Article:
Adam Peaty looking to do impossible in GC2018 pool
He is the reigning Olympic champion and world record holder in the men’s 50 and 100m breaststroke, but England’s Adam Peaty will not rest until he breaks the magical 57 second barrier.
Peaty was the first man to go under 58 seconds for the men’s 100m breaststroke, but he wants to go a step further and crack 57 seconds.
The clock might just be his biggest rival.
“I’d like to get as close as possible to my world records in the 100 and the 50 at the Commonwealth Games,” Peaty told GC2018.com.
“The 56 second 100 metres is always on my mind and drives me a lot every single day.
“I set targets with my coach Mel Marshall. I try to find new ways to motivate myself. I want to leave a legacy in the sport and that motivates me also.”
Peaty’s rapid rise to prominence started at the 2014 Glasgow Commonwealth Games, where he claimed gold in the 100m breaststroke, a year later he was the world champion and the following year he was an Olympic champion.
“The Commonwealth Games are very special,” he said.
“The Glasgow Commonwealth Games kicked it all off for me and to be back now for my second Commonwealth Games representing England means a lot.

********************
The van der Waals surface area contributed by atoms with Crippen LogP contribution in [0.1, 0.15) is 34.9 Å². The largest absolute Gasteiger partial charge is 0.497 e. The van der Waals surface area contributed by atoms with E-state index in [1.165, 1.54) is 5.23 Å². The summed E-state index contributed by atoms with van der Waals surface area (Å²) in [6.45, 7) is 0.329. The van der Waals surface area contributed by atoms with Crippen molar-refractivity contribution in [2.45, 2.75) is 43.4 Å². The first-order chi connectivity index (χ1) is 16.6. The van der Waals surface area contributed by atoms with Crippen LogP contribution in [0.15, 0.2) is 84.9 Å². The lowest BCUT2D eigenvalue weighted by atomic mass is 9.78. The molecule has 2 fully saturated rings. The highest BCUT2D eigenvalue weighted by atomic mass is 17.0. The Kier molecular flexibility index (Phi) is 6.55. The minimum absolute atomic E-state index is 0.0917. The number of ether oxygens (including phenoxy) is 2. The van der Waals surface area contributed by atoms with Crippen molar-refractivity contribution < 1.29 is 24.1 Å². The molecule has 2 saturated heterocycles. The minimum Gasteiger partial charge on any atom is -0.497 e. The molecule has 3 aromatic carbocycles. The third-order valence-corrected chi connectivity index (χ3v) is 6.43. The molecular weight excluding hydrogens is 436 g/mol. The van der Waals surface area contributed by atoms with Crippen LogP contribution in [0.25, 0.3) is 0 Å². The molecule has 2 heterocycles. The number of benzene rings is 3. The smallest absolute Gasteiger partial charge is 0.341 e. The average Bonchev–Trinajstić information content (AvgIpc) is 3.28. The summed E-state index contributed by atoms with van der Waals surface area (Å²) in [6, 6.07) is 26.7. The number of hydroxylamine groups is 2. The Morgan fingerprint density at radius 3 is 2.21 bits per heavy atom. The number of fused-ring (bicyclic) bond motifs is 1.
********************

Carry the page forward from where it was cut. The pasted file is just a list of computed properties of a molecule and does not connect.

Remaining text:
“Yes, [feels like I’ve come full circle] very much so. I’m now close to halfway through this Olympic cycle also, so it’s a big event for me.”
Peaty has a history of performing on the big stage.
At the Rio 2016 Olympics, he broke the world record in the semifinals, before breaking it again in the final to claim the gold medal.
It was total domination.
“I believe it’s harder to get to the top,” he said.
“For me, it’s more mental than physical. If I still believe I can improve then in a way I’m not at the top yet anyway.
“[My favourite memory] is my gold medal swim at the Rio Olympics without a doubt. To break the world record again in the final and win the Olympic gold was very special.”
Peaty will lead the charge for England as they look to reunite their rivalry with Australia in particular. He will be looking to win three individual medals (50, 100 and 200m breaststroke) and is also looking to help his country in the mixed relay.
“We have a strong team,” he said.
“With a young backstroker up against Australia’s Mitch Larkin who’s a world champion so it’s going to be close!
“I know the Australian swimming crowd will be very knowledgeable about swimming and will obviously support their own, but I’m sure there’ll be good support for all the swimmers.”
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